Review: Benedict of Bavaria

Disclaimer: This review was written as part of the Catholic book reviewer program from The Catholic Company. Visit The Catholic Company to find more information on Benedict of Bavaria. They are also a great source for baptism gifts or First Holy Communion gifts.

Benedict of Bavaria by Brennan Pursell

I knew little about Josef Ratzinger, once labeled the “Panzer Cardinal” and “the Pope’s Rottweiler”, and now known as Pope Benedict XVI. Ratzinger was Blessed JP the Great’s head of the Congregation for the Faith, the Vatican office that ensures that Catholics throughout the world know, understand, and evangelize what the Church teaches. But having just finished Benedict from Bavaria, Benedict is oh so much more than what I originally thought!

Written by Bavarian travel-expert and European history professor (DeSales University), Brennan Pursell, this book takes the reader on a journey through Pope Benedict’s birth, youth, professorship, and into his pontificate. Throughout the journey, the reader is introduced to the places (and therefore, the people and customs) who formed Pope Benedict into the man he is today. From growing up in the shadow of Alotting (a Marian shrine site) to his high school years in Traunstein and his shift from university to seminary in 1939, a move he attributed to Hitler’s regime:

We were told very loudly that in the new Germany “there will not be any more priests, there will be no more consecrated life…” But actually hearing these voices, I understood that in confronting the brutality of this system, this inhuan face, that there is a need for priests, precisely as a contrast to this antihuman culture. [pg 57]

The book continues on to the post-WWII Germany and Fr. Ratzinger’s life in Freising and Munich, and his later appointment as Professor of Fundamental Theology and Dogma in Freising. This was 1958, when Germany was was healing from Nazism and the loss of the religious liberties during the fascist regime. Ratzinger was offered a highly desired professorship at the University of Bonn … physically far from his Bavarian home and family but with the ability to come home to Bavaria and his homeland (or heimat, a word which really means much more than homeland; it’s a word that means where his heart and soul and mores and customs originated).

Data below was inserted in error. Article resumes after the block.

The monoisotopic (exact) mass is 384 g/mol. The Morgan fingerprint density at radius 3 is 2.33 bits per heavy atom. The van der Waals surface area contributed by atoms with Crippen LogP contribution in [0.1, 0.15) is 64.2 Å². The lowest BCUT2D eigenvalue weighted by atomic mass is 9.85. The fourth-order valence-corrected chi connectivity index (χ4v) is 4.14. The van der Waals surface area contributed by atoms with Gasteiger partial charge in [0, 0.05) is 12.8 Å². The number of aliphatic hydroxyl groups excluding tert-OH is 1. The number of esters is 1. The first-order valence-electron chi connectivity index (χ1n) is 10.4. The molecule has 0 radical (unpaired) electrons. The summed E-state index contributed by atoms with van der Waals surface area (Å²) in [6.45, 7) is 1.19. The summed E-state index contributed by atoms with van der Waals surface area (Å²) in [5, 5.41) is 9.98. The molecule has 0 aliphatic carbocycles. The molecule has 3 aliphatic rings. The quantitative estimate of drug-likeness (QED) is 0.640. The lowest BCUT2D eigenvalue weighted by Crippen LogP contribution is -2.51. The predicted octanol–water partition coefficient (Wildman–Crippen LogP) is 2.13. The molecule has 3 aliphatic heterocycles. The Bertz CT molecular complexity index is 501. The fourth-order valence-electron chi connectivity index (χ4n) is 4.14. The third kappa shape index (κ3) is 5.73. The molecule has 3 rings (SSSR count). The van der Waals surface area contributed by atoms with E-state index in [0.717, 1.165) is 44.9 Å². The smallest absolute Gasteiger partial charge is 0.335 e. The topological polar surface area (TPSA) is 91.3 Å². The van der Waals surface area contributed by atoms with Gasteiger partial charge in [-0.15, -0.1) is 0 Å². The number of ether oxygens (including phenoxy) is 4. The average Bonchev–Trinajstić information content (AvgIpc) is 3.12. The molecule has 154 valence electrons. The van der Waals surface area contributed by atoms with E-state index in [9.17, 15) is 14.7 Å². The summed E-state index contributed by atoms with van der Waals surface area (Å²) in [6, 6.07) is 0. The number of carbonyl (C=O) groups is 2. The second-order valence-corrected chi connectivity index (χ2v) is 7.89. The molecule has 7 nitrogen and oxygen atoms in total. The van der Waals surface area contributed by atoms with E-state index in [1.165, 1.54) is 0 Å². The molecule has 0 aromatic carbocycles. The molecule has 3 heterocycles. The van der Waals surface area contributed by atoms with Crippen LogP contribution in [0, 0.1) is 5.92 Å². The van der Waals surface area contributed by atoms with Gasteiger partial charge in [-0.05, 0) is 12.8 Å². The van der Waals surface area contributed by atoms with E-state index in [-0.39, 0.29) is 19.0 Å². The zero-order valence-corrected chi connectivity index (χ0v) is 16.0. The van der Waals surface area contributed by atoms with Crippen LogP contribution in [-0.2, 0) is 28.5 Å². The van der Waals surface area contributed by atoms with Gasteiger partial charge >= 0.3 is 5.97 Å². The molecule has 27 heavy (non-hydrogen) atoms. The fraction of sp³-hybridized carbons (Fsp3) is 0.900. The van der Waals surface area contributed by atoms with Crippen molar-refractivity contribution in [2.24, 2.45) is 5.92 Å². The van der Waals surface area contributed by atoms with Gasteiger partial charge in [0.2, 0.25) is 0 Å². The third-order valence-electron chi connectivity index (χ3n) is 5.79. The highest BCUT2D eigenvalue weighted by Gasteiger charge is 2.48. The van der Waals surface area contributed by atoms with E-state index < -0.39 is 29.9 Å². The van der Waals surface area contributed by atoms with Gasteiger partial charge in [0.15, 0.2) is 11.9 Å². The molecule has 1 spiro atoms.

Twenty-three years after his first appointment as professor of Fundamental Theology and Dogma, a newly elected pope would seek out this academically gifted priest (now Cardinal Ratzinger) to join his curia as the Prefect for the Congregation for the Doctrine of the Faith. Although Ratzinger was in this position for longer than any other prefect (after having tried to “retire” at least twice), his heart was never far from his Bavarian heimat where his parents and brother still lived.

The book finishes with Pope Benedict’s current location and vocation: in the Vatican as the leader of the world’s Catholics. Pope Benedict described the elevation to St. Peter’s Chair as “the guillotine falling”, but he also knew it as a call from God for him to continue to sacrifice his retirement to Bavaria for love of the Church.

Pursell’s book is a lovingly written protrayal of the places that have made Pope Benedict XVI who he is. Pursell has a very personal link to the Pope’s heimat: Pursell came into the Catholic Church at a Benedictine monastery in Bavaria (an area where he also met his wife, a Bavarian pianist). He leads tours to this area of Germany, an area that formed the Pope more than any other location Ratzinger’s vocation have taken him.

This is an excellent biography of a man for whom little has been written. Pursell’s book is part travelogue, part biography, and part faith journey; I highly recommend it!

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